And it’s not just folk medicine where Maca is gaining traction as a key sexual wellness herb. In a 2000 study by Zheng, researchers discovered that a lipid extract of Maca stimulated sexual conduct in rats. In addition, an oral extract was shown to reverse erectile dysfunction in animals. Other studies have come up with similar results. In our expert panel of 32 volunteers, this was another of our Sextracts Singles that produced some of the most positive feedback, and by both men and women equally. Both sexes reported a noticeable increase in libido and sexual desire, especially when 2 of our concentrated capsules were taken twice a day.
This is one that isn’t obvious at first. But, once we look at the history and the science of olive oil, it becomes a far sexier food. Olive oil was used as a natural lubricant in the bedroom long before there was KY Jelly. Not only is it a safe, clean lubricant, it’s also 100% edible, and quite healthy to consume.
Coupled with its use as a sexual lubricant, most sensual massage oils have vegetable oils as their base ingredient. What is sexier and more seductive than an erotic massage with a romantic partner? If you’ve ever used massage oils with that massage, chances are you were using olive oil during that massage. It’s the perfect viscosity and penetrates deep into muscles, relaxing the body and increasing feelings of well-being and sensuality.
Over time, especially in the Western world, vegetable oils got relegated to the kitchen. We think of oils as messy, greasy, and for cooking. The opposite is true. They wash off cleanly with soap and water, they’re virtually odor-free, and can replenish and nourish skin. This is a shame because olive oil has been shown to boost blood circulation throughout the body, especially in our erogenous zones. Increased blood flow can provide more passionate and long-lasting sexual experiences; it’s a win-win!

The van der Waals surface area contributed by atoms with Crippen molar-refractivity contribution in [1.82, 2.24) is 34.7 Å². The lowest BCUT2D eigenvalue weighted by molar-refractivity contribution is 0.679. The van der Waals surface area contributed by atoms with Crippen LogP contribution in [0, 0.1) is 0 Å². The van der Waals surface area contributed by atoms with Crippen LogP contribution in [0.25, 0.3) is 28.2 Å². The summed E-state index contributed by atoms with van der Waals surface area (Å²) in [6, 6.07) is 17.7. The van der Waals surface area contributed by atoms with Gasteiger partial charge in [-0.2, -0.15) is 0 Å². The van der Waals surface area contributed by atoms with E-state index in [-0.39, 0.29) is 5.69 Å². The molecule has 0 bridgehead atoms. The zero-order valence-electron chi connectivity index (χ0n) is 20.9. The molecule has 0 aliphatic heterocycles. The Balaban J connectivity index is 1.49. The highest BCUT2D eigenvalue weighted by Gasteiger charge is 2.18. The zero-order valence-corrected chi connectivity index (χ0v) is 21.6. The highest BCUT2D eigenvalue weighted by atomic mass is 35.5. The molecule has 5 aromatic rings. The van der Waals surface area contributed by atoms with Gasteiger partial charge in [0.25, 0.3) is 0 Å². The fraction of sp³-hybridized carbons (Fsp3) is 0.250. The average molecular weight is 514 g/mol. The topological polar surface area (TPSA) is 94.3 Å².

While perusing the web for information on the benefits of olive oil, we found a snippet by Julietta Capella, whose family has been making high-grade olive oil for years. She said; “Everyone in Italy knows that olive oil induces more vigor and passion in the bedroom.” She said that it’s well-known in Italy that olive oil can strengthen the sex drive and ignite passion. Works for us!
Yes, this is a broad category, but seafood in general can be quite a sexy food. Oysters are probably the most well-known of the aphrodisiac seafoods, since they’ve long been considered an aphrodisiac among many cultures. Oysters have long been considered a luxury food, accompanied by candlelight and champagne.
We haven’t found much in the way of scientific studies on the use of oysters as an aphrodisiac directly, but there is much support for seafood in general for overall sexual wellness. In fact, the omega-3 fatty acids DHA and EPA that exist in fish raises dopamine levels in the brain. Sexologist Yvonne K. Fulbright, PhD say that increased dopamine levels can trigger sexual arousal.
Also, oysters contain more zinc than most any other food. Since zinc is thought to be responsible for promoting healthy libido by stimulating testosterone production, it’s no surprise that oysters have such a direct link to an increase in sexual desire. Casanova was infamous for his orgies with oysters and champagne. (And, Casanova reportedly ate fifty raw oysters a day, but just three will provide an ample dose of zinc.)
From what we can gather, the much-to-do over oysters is in the ritual and circumstance of enjoying them that accounts for much of their popularity as aphrodisiacs. In 1988, Elke Liebs wrote that a meal of oysters can become “a sensual caress, a foretaste of the act of love.” In antiquity, there is much evidence of oysters being used a aphrodisiacs. Juvenal said that only “shameless and lascivious women used oysters as aphrodisiacs.” The Asian oyster is a delicacy in both China and Japan, revered as a powerful aphrodisiac in both cultures.
In March 2005, a study was conducted to isolate the constituents of oysters. Several amino acids were found (D-aspartic acid and N-methyl-D-aspartate). These amino acids were then injected into rats with surprising results. testosterone was produced in male rats and progesterone in females, both of which are known to help increase libido. In a somewhat committal statement for a researcher, Dr. George Fisher, the lead researcher said; “Yes, I do think these mollusks are aphrodisiacs.”
This is old news for oyster lovers, but it’s always nice to get validation for the things we believe to be true.
Pomegranate is the symbol of the love goddess Aphrodite and, in the ancient world, was considered a fertility fruit because of its numerous seeds. In the past, many herbs were assigned uses because of how they looked, and this was especially true for the many sexy characteristics of pomegranate. From the many seeds, to the phallus-shaped bud of the pomegranate tree, to the vulva-like appearance when the fruit is first opened. Since antiquity, drinks prepared with this curious fruit have been treasured as aphrodisiacs and love potions.